“There are two maps. A 10psi map where we made 455kW at the wheels at 7300,” says Steve. “That’s the map we used this year — we didn’t switch to the higher boost map. But the second map we had was a 14psi map that gave just over 500kW at the wheels.”
With salt lake racing requiring full-power, wide open throttle, max-speed runs for several miles (not just, say, a quarter-mile, or the on- and off-throttle of a race circuit) data from the engine is critical, not only for performance but for engine life. Again, Steve explains: “At the salt we’re looking for stable oil temperature and pressure. We’re looking for inlet and outlet temps and throttle position, we’re looking for individual cylinder temperatures — we have a probe in each port — and it’s all got to stay cool!”
With the new V8, intake temps were less than 30 degrees in ambient temps that were close to 40. Yes, it is stinking hot at Speed Week in outback South Australia in early March. While we’re discussing hot and cool, the LS’s cooling uses an electric water pump and an alloy radiator from fellow salt lake racer Norm Hardinge and his respected Aussie Desert Coolers outfit. There’s a big oil cooler, too.
When the car was built four years ago, this pair of mates were both living and working in Queensland. The tasks were divvied: Steve on the engine and Mark on the chassis. Astonishingly, it was completed in less than six weeks.
“We started with a wheelie bin,” says Mark. “That’s where most of the interior went! We wanted to run in production class but all we had to retain, really, was the dashboard. If it’s not needed — it’s out. That all sounds easy, but it was an enormous amount of time and fiddly stuff to build — exhaust and sorting out fire systems and the cage and wiring and the suspension with all the hoops and stuff.”
Of course, there’s a big DLRA-spec protective cage. The car is heavily ballasted with 30mm steel plates bolted into the rear footwells and a driveshaft from a CAT 785B dump truck — one of those huge mining company rigs that needs a ladder to get into — fixed across the rear seat base. It weighs nearly 300kg! There are four tailshaft loops for the two-piece shaft, as well as for the CV shafts in the stock IRS rear suspension, plus tethers for the rear suspension arms.
The Commodore’s diff housing carries the internals from a 3.3-litre XE Falcon — the taller ratio helps with the car’s top speed. With the supercharged V6 the six-speed manual was used in fourth gear and with the turbo V8’s extra output it was pulling fifth gear at V-Max. As with many salt lake racers, the overall gearing means first gear is like a normal third gear in a road car and the car needs to be pushed to 40 or 50km/h as it simply cannot get going by itself.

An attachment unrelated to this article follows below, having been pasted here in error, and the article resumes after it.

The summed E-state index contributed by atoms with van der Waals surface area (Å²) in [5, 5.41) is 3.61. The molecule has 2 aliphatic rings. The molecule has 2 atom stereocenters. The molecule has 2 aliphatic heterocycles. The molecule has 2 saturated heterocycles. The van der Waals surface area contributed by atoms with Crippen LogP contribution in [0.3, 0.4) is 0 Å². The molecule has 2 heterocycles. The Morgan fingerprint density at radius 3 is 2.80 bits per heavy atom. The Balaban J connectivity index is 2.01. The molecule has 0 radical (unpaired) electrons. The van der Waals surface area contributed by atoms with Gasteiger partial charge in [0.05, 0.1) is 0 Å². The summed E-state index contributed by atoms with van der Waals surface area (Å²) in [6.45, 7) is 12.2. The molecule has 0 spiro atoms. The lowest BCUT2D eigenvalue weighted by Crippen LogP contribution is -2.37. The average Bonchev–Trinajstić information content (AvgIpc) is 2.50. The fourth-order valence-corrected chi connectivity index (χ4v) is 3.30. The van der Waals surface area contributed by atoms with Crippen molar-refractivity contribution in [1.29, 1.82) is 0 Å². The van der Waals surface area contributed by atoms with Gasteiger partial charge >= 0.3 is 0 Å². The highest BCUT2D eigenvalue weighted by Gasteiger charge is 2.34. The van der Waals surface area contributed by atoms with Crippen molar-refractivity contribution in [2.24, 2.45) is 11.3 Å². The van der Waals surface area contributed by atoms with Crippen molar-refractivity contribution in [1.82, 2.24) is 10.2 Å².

By lunchtime on Tuesday it’s game-over for this mob’s 2016 DLRA Speed Week. With its nose and tail damaged, it looks like it’s been in a peak-hour bingle and there’s the concern the gearbox is damaged internally after the high probability it was turning 300km/h backwards. And anyway, there’s no spare tyre.
Fast forward to 2017 and the VT salt lake racer was back in action. This year the car clocked 205mph, but it could have gone even faster. The tyres were speed limited to 205mph and by the time it reached that speed it was still pulling hard. She's got long legs, and Mark and Steve will be back again next year to go even faster.
Mark Reiners and Steve Main
2000 VTII Holden Commodore
Engine: 4.8-litre iron block LS V8
Heads: Standard castings ported
Pistons: Standard with opened rings
Camshaft: Custom grind from Sure Cam
Exhaust: Stock manifolds reversed to suit turbo
Ignition: Wolf management system with data logging
Gearbox: VE Series Tremec TR6060
Clutch: Mal Wood Quartermaster
Diff: Commodore/BTR with ex XE Falcon 2.6: 1 diff gears
Brakes: Rear discs only
Tammy and Charlotte. Kylie and future drivers Harry and Billy. Robbie at Wolf. Kempy Race Chassis. James Harris Automotive. Brad at Bolts Mechanical for the TIG work. Matt at Parker Industries for machining. Phil at Sure Cam in Port Macquarie. Fellow DRLA speed demons and crew. Blake and Poppy for the support at the salt
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Street Machine is the bible of Aussie modified auto culture, celebrating wild muscle cars, customs and hot rods – and the incredible humans who create them.